The massacres that periodically stain the Brazilian news with blood appeared once again over the weekend. In Guarujá, a coastal city in the state of São Paulo, a military police operation left at least eight people dead. The operation was mounted following the murder of a police officer and there are indications that the deaths were retaliatory. The police ombudsman places the number of people killed at 10 and has ordered an in-depth investigation after receiving reports of alleged torture.
On Thursday, July 27, policeman Patrick Bastos Reis, 30, was killed by a shot fired from the top of the favela where he was patrolling. According to official information, the perpetrator was an elite marksman who worked for a drug-trafficking organization. The suspect was arrested on Sunday in São Paulo but before he was apprehended the police launched a macro-operation in Guarujá to search for the gang suspected of attacking the officers. A total of 600 agents were deployed in a vast operation that specialists consider unusual in such cases. The so-called Operation Shield was orchestrated amid a climate of anger and thirst for revenge. In WhatsApp groups and on social networks, police officers with thousands of followers shared messages praising the operation. As the number of victims grew, they announced the count on Instagram stories. “Balance in Guarujá: information that six little angels are already in eternal sleep,” read a post by Military Police officer Diogo Ranieiri, whose account has 30,000 followers and promises to deliver “the best police content.”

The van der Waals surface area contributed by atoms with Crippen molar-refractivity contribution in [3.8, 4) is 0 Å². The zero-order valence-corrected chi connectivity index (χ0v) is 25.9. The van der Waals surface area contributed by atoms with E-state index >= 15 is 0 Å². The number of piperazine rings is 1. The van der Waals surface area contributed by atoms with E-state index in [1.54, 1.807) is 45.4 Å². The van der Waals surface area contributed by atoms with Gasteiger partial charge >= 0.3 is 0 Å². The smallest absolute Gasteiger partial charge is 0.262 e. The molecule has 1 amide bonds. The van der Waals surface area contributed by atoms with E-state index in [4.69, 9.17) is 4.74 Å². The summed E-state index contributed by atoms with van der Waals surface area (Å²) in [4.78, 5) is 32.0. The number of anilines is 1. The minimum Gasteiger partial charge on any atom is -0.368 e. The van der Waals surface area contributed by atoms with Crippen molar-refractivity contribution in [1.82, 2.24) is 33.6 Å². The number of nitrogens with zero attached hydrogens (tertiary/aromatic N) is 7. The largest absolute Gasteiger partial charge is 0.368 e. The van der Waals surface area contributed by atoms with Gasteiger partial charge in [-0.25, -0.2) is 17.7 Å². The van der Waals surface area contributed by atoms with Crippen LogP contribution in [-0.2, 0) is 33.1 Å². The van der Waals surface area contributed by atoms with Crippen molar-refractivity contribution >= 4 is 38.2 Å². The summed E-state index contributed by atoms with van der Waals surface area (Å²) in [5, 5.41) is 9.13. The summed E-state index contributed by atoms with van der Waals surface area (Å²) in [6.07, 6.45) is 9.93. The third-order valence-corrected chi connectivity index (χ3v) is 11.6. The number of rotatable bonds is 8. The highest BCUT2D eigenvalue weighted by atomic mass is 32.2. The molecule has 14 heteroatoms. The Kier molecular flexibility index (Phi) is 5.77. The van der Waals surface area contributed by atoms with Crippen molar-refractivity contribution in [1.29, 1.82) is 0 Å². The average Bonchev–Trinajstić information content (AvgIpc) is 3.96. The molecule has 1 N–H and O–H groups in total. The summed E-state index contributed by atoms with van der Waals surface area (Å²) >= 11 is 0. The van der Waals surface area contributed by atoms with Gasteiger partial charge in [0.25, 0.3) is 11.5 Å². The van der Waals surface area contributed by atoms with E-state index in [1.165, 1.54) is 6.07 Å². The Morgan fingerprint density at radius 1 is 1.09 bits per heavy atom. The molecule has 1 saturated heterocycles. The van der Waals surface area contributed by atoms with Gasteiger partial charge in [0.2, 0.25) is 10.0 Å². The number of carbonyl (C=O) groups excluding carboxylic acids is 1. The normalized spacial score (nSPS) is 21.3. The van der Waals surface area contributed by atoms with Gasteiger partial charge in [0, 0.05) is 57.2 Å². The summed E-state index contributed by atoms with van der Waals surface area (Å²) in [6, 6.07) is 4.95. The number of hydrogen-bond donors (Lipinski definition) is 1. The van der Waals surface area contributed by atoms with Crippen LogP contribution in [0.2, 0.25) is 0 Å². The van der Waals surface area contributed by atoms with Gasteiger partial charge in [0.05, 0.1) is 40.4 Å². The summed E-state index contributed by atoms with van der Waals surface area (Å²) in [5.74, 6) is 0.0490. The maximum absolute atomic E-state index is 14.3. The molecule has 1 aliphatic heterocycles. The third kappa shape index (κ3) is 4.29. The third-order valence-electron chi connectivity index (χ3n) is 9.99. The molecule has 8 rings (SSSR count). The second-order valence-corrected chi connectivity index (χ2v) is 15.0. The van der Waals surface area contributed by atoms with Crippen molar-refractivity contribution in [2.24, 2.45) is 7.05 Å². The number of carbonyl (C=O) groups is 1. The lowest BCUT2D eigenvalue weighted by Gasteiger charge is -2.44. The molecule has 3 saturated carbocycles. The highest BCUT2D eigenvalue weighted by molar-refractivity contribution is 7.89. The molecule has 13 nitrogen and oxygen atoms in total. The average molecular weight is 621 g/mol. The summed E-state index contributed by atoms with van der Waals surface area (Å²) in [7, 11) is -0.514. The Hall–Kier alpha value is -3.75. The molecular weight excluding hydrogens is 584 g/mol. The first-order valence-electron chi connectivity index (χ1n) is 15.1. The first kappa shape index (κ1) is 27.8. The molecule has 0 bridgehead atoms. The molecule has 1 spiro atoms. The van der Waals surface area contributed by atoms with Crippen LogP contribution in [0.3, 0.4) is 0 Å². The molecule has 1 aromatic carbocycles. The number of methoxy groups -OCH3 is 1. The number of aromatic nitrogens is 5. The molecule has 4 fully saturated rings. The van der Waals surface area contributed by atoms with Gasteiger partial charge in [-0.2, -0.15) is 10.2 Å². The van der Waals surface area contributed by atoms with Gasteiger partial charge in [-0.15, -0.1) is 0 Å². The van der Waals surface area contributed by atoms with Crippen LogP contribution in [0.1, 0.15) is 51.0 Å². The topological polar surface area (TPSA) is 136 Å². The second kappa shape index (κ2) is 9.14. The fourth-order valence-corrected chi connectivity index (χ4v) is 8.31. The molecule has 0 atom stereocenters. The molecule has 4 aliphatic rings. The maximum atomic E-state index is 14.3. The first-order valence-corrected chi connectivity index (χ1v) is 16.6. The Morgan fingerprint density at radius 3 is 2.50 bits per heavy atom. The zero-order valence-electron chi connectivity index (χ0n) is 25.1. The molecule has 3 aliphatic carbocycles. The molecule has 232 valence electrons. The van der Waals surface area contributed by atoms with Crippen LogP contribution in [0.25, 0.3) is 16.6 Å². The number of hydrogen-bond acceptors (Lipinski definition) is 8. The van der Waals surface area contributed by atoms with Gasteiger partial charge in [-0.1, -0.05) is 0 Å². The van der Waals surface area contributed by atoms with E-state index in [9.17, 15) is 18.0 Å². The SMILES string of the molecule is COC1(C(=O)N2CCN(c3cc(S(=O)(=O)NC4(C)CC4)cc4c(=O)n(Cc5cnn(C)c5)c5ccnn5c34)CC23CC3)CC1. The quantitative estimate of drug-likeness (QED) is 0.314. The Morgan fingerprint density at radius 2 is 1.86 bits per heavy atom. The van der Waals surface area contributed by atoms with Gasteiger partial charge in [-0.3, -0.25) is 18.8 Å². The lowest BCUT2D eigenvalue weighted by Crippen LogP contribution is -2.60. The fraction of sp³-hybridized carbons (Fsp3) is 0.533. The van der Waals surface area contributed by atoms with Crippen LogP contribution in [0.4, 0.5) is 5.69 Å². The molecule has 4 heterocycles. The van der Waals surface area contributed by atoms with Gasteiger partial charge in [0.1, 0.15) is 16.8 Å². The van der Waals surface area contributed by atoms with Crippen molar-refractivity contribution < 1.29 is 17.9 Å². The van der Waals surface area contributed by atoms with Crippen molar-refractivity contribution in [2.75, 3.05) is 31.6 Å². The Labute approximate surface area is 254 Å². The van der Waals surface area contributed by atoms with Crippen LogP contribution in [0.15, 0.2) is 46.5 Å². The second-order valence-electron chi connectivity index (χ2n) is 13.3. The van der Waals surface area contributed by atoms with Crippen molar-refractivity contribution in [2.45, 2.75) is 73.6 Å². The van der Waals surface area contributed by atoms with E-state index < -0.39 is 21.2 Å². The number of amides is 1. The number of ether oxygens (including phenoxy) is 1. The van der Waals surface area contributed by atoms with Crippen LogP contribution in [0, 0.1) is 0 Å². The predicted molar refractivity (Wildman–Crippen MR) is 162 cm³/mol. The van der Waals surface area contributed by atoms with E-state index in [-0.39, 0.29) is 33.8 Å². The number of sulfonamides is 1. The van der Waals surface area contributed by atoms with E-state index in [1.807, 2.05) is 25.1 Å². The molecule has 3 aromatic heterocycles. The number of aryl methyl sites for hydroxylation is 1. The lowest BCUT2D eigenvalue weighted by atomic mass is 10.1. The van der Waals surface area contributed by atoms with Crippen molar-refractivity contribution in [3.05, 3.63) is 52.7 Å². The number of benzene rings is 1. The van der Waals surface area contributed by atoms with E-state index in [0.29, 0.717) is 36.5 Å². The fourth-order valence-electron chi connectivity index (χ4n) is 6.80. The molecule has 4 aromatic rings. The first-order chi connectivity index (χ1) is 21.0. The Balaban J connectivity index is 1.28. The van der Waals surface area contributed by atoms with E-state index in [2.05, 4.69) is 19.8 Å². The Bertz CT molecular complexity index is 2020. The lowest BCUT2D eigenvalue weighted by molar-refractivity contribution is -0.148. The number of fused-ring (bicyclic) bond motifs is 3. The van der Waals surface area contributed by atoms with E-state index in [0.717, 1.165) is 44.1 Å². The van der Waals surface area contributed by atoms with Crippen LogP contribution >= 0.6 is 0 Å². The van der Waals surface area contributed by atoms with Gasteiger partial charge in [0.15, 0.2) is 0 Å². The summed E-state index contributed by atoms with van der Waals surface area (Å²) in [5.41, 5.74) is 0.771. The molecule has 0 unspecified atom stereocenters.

The police ombudsman, Claudio Aparecido da Silva, reported up to 10 deaths based on accounts from residents. Da Silva also cited witness accounts of abuses ranging from the torture of detainees to house raids without a warrant, which is illegal but also common practice when the Brazilian police enter the favelas. The ombudsman stated that he will request access to the images from the body cameras that agents carry. The Prosecutor’s Office has also announced that it will open an investigation. Body cameras were implemented in São Paulo in 2020 and have helped to reduce the number of police-related deaths.
The Brazilian police forces are among the deadliest in the world. According to the recently published Public Security Yearbook, officers killed 6,430 people last year, an average of 17 a day. In the State of São Paulo, police lethality was reduced by half over two years, something that specialists attribute to body cameras. The state governor, the right-wing Tarcísio de Freitas, had previously announced that he would rescind the requirement to wear cameras but eventually backed down.
On Monday, De Freitas closed ranks with the police. “I am extremely satisfied with the action of the police, and extremely sad with what happened because nothing will bring back a father of a family,” he said during a press conference. The São Paulo governor is the current frontrunner to succeed former president Jair Bolsonaro, who has been barred from running in the 2026 presidential elections. However, he has made some political moves that have failed to enchant his more conservative voters. The state government he has formed is not as radical as some would like and he recently backed President Lula da Silva’s Economy Minister Fernando Haddad over tax reform. The most radical Bolsonaro supporters have not forgiven that detour from the party line. By sticking out his chest and allying himself unambiguously with the police, De Freitas is seeking a reconnection with a section of the electorate from which he had recently distanced himself.
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